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Ashley Madison and the Value of Data: Suicides, Divorces, and Broken Homes

In an August 18 article about the pervasiveness of algorithms and their use by governments and companies to sell you things and protect you from harm, Frank Pasquale a law professor at the University of Maryland argues that “cyberspace is no longer an escape from the ‘real world’. It is now a force governing it.” The release of data from the Ashley Madison hack, which contains over 35 million email addresses, 33 million accounts with names and addresses, and every credit card transaction from the last seven years, suggests that Pasquale is spot on.

Unfortunately, the initial general response to the breach was more about who had the better joke than about what the real consequences of this release truly means.

To be sure, lives will be ruined. A website has already been created that enables you to search for email addresses in the released content. Imagine discovering your less than faithful partner. Worse, picture your neighbor, or your mom, or your son telling you they found your spouse’s name. Of course, you could argue that perhaps they should be outed. If you cheated, or attempted to cheat on your wife or husband, you deserve to get caught. Yeah probably so. But, something feels weird about this breach. The message of this release is not about stealing an identity or credit card number. It’s about creating pain.

This is unique in the history of data breaches.

Frequently, I argue that most of us don’t pay enough attention to the data we surrender in order to use a service or product. Ashley Madison proves this out. Millions of men and women signed up for a service so they could cheat. In doing so, they provided detailed information about who they are. My guess is they never considered what would happen if that data became public. It’s alleged that around 15,000 of the email addresses associated with this hack end in a .mil or .gov. Academics, doctors, judges, politicians, celebrities and others are assuredly in this data as well. The effects of this breach could be violent and extreme. Who will kill themselves from embarrassment or guilt? Will a cheated upon spouse take a gun to her partner? What jobs will be lost? Who’ll be forced to resign?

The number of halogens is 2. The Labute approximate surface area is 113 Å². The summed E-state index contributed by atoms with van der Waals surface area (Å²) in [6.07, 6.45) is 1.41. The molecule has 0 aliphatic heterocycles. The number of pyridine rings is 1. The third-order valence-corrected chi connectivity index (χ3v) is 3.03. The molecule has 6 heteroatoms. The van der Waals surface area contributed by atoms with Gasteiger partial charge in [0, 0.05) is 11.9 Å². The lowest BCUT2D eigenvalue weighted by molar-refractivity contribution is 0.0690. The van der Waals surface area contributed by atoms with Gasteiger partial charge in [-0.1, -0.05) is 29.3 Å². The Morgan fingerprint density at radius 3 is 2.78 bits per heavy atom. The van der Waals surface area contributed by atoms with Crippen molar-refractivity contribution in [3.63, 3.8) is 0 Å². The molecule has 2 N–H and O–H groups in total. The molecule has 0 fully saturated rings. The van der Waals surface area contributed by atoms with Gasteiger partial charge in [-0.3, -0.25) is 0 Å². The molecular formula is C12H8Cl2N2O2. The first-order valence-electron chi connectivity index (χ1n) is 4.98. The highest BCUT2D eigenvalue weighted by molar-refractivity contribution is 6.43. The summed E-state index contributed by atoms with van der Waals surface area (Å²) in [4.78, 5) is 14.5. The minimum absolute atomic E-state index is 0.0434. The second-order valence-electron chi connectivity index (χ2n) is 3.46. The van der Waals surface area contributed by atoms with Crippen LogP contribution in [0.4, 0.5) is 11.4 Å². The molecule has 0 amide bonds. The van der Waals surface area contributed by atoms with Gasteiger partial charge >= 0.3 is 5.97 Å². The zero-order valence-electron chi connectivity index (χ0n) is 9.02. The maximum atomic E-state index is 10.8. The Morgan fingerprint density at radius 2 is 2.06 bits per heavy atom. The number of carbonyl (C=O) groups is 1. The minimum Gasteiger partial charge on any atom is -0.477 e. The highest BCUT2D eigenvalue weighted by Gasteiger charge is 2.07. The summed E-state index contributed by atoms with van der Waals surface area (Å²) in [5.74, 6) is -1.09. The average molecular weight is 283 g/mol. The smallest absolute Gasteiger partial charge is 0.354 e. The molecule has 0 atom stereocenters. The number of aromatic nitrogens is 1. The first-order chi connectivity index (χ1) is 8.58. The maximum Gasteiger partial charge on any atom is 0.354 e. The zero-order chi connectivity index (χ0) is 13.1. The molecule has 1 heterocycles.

We’re about to find out.

As I write this, the number of people admitting on Twitter to Ashely Madison membership has increased twenty times. Many of them with excuses. I suppose they feel it’s better to cop to the infidelity rather than be discovered neck deep in it. In a 2014 study, Experian, one of the big three credit reporting agencies, discovered that other than experiencing stress, most consumers do nothing after they’ve been notified of a data breach. Yeah. Not this time.

The results of this hack have the potential to be monumental and it further emphasizes the cliché that privacy is dead. The Internet, once hailed as a beacon of anonymity, has turned into a culture of gotcha. If there ever was a wakeup call about the value and sensitivity of your data, it is this breach. Let it serve as a warning. Your data is valuable and worth more than just money.

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